The Tar Man by Linda Buckley-Archer

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The Tar Man by Linda Buckley-Archer

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Category: Confident Readers
Rating: 4.5/5
Reviewer: Jill Murphy
Reviewed by Jill Murphy
Summary: The second volume in a trilogy, this is a glorious and sumptuous mix of historical fiction and time travel. It's impeccably researched, it's exciting, it's challenging and it's fun. Highly recommended.
Buy? Yes Borrow? Yes
Pages: 448 Date: September 2007
Publisher: Simon & Schuster Childrens Books
ISBN: 978-1416917090

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In this second volume of her Gideon Trilogy, Linda Buckley-Archer sends eighteenth century villain the Tar Man to twenty-first century London. He wreaks havoc, but he's as accomplished a thief as he ever was. In fact, thanks to his ability to blur between time frames, he's better. An inordinate amount of Georgian art works are suddenly on the market. However, a penthouse flat in the London of today is not the height of the Tar Man's ambition. He has something altogether more momentous in mind - and if he achieves it, he could wrench apart the delicate fabric of time and space in a cataclysmic way.

While the Tar Man is brutalising modern London, Peter is stuck growing up in the eighteenth century. Eventually, he gives up hope of rescue and settles into life with Gideon. He grows up to be a real Georgian gentleman and sometimes it's difficult for him to even remember home clearly. Until, that is, his father and Kate turn up to rescue him - but Kate has fumbled the settings on the anti-gravity machine and they are thirty years too late. Peter decides to conceal his true identity and trust that they will be able to repair the time machine and make another rescue attempt; this time to find the twelve year old boy Kate left behind.

Ooh. Gosh. I loved Gideon The Cutpurse, the first book in the trilogy, but I loved The Tar Man even more. The ideas and paradoxes associated with time travel theory come more to the fore and there are some really challenging issues for young readers to think about. However, they blend seamlessly into the action, which is pacy and exciting but never - thankfully - frenetic, and they don't detract in the least from the wonderful picture of eighteenth century life Buckley-Archer conjours up. Kate and Mr Schock find themselves slap bang in the middle of the French Revolution and we hear about huge historical figures such as Thomas Paine and Robespierre, but we also get a wealth of small detail - what it's like to ride in a stagecoach, what food gets served at a child's birthday tea, when the first kangaroos arrived in Britain. It's such an utterly believable world - despite the time travelling - that it's as absorbing for an adult to read as it is a child.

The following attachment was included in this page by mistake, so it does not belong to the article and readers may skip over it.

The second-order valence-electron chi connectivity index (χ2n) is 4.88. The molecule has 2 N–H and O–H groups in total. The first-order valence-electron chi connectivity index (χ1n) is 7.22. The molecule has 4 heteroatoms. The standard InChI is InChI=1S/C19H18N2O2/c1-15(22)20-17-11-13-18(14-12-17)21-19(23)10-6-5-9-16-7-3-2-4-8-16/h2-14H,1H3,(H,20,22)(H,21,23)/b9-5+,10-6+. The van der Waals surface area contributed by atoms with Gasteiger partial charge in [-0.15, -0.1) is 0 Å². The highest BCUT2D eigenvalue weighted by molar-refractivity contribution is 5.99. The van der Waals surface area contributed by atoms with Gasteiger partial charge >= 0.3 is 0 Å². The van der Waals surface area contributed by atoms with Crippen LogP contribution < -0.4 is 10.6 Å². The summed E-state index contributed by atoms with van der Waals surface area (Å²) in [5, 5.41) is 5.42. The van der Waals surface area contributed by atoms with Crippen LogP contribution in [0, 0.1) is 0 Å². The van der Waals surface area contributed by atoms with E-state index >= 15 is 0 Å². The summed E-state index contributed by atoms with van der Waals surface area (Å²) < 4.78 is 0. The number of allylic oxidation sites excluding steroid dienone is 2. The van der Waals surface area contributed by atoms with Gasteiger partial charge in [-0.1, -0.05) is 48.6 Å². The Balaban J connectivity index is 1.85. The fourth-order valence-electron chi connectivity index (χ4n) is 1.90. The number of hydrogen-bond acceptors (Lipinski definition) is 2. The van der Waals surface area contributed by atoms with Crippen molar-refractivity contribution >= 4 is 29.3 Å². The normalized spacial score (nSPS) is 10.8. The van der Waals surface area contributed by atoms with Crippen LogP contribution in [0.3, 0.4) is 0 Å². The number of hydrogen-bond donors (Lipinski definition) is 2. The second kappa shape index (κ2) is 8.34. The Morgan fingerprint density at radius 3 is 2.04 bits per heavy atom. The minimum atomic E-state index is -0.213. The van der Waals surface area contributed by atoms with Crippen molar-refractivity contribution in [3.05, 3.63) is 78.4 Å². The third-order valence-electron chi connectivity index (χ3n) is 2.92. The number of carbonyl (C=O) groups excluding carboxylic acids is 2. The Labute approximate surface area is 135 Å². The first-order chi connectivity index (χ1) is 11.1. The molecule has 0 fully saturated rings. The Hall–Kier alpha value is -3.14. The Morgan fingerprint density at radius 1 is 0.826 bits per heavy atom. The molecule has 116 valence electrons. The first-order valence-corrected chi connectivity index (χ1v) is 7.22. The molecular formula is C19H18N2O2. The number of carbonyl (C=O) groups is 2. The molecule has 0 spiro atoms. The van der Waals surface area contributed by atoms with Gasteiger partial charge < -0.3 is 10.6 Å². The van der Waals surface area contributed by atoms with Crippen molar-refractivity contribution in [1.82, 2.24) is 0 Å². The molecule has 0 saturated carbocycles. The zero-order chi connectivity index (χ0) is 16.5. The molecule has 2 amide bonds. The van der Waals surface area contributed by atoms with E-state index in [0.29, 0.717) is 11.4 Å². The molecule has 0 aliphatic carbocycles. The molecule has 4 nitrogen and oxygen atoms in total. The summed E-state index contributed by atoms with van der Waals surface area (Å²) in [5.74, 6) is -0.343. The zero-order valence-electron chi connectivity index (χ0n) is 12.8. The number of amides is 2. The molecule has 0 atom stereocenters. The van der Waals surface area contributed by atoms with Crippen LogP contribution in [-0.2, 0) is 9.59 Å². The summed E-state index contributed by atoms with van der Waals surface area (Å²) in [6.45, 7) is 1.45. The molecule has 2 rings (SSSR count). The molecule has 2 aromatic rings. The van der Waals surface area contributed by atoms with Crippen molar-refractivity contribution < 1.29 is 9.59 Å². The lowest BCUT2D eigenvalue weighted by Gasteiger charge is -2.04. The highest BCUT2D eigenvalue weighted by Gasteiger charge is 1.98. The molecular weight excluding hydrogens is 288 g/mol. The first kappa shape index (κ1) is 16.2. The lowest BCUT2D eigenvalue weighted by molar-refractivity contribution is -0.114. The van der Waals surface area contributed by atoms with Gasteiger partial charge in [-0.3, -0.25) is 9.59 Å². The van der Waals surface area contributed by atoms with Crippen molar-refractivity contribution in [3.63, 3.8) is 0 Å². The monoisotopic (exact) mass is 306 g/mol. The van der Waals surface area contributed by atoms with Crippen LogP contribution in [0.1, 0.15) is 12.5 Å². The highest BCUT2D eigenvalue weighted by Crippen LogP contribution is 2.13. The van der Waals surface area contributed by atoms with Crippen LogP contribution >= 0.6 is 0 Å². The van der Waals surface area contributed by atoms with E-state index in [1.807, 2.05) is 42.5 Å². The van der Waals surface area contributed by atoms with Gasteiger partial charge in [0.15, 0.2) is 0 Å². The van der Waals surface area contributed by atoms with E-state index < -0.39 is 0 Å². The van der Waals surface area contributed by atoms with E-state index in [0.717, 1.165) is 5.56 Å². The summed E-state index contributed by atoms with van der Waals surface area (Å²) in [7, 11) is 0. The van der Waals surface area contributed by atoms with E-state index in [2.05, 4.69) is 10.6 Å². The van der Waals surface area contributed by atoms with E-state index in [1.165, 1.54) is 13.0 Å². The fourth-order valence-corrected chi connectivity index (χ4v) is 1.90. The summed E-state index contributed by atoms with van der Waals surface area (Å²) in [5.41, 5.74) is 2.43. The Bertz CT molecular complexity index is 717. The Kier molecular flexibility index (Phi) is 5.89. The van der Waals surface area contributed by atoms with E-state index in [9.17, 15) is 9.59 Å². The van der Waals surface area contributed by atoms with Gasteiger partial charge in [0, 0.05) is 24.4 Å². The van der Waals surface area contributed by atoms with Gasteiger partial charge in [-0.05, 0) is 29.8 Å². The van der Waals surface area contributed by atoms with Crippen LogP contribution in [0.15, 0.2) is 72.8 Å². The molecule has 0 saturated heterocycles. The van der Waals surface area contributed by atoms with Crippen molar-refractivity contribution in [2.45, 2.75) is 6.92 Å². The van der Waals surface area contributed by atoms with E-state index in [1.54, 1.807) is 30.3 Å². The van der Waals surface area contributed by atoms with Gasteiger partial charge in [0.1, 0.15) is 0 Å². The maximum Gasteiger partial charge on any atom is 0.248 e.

This is all not to say that The Tar Man is one of those crossover - how I hate that term - books, though. It's pitched squarely at the ten to fourteen market. There's plenty of lively dialogue, the children are courageous and heroic - they tend to take charge while the adults dither around bemoaning tiresome things such as ethics. Which is just as it should be in an adventure story for children. So, while the plot and narrative is fast-moving with plenty of sparkling dialogue, the underlying ideas and themes are quite complex and challenging. The Tar Man really is great stuff. It comes highly recommended.

We don't see much of Gideon though. I'm hoping he's a big feature in the last volume - I quite fell in love with him in the first!

My thanks to the good people at Simon & Schuster for sending the book.

Readers who are enjoying the Gideon Trilogy might also like Frances Hardinge's Verdigris Deep which doesn't cover time travel but does look at the blurring when two worlds collide.

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